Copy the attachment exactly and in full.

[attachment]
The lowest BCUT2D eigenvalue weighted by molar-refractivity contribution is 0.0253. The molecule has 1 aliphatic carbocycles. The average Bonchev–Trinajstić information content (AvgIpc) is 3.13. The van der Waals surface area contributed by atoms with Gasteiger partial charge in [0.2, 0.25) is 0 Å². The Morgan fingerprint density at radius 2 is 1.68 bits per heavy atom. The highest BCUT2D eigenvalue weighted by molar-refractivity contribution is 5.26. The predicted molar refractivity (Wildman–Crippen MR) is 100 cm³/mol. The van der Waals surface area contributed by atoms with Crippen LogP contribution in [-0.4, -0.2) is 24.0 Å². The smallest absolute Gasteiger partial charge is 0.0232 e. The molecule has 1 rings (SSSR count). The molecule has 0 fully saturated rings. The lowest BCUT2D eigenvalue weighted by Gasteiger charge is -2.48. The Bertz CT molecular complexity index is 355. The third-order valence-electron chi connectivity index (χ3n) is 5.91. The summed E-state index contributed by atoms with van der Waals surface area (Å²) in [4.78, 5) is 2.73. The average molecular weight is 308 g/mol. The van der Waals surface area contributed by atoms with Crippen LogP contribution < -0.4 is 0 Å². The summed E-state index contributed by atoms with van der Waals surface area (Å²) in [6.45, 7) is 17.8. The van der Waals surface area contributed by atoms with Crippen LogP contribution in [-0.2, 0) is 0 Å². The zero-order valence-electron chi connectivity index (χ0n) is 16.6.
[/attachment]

The lowest BCUT2D eigenvalue weighted by molar-refractivity contribution is 0.0253. The molecule has 1 aliphatic carbocycles. The average Bonchev–Trinajstić information content (AvgIpc) is 3.13. The van der Waals surface area contributed by atoms with Gasteiger partial charge in [0.2, 0.25) is 0 Å². The Morgan fingerprint density at radius 2 is 1.68 bits per heavy atom. The highest BCUT2D eigenvalue weighted by molar-refractivity contribution is 5.26. The predicted molar refractivity (Wildman–Crippen MR) is 100 cm³/mol. The van der Waals surface area contributed by atoms with Crippen LogP contribution in [-0.4, -0.2) is 24.0 Å². The smallest absolute Gasteiger partial charge is 0.0232 e. The molecule has 1 rings (SSSR count). The molecule has 0 fully saturated rings. The lowest BCUT2D eigenvalue weighted by Gasteiger charge is -2.48. The Bertz CT molecular complexity index is 355. The third-order valence-electron chi connectivity index (χ3n) is 5.91. The summed E-state index contributed by atoms with van der Waals surface area (Å²) in [4.78, 5) is 2.73. The average molecular weight is 308 g/mol. The van der Waals surface area contributed by atoms with Crippen LogP contribution < -0.4 is 0 Å². The summed E-state index contributed by atoms with van der Waals surface area (Å²) in [6.45, 7) is 17.8. The van der Waals surface area contributed by atoms with Crippen LogP contribution in [-0.2, 0) is 0 Å². The zero-order valence-electron chi connectivity index (χ0n) is 16.6.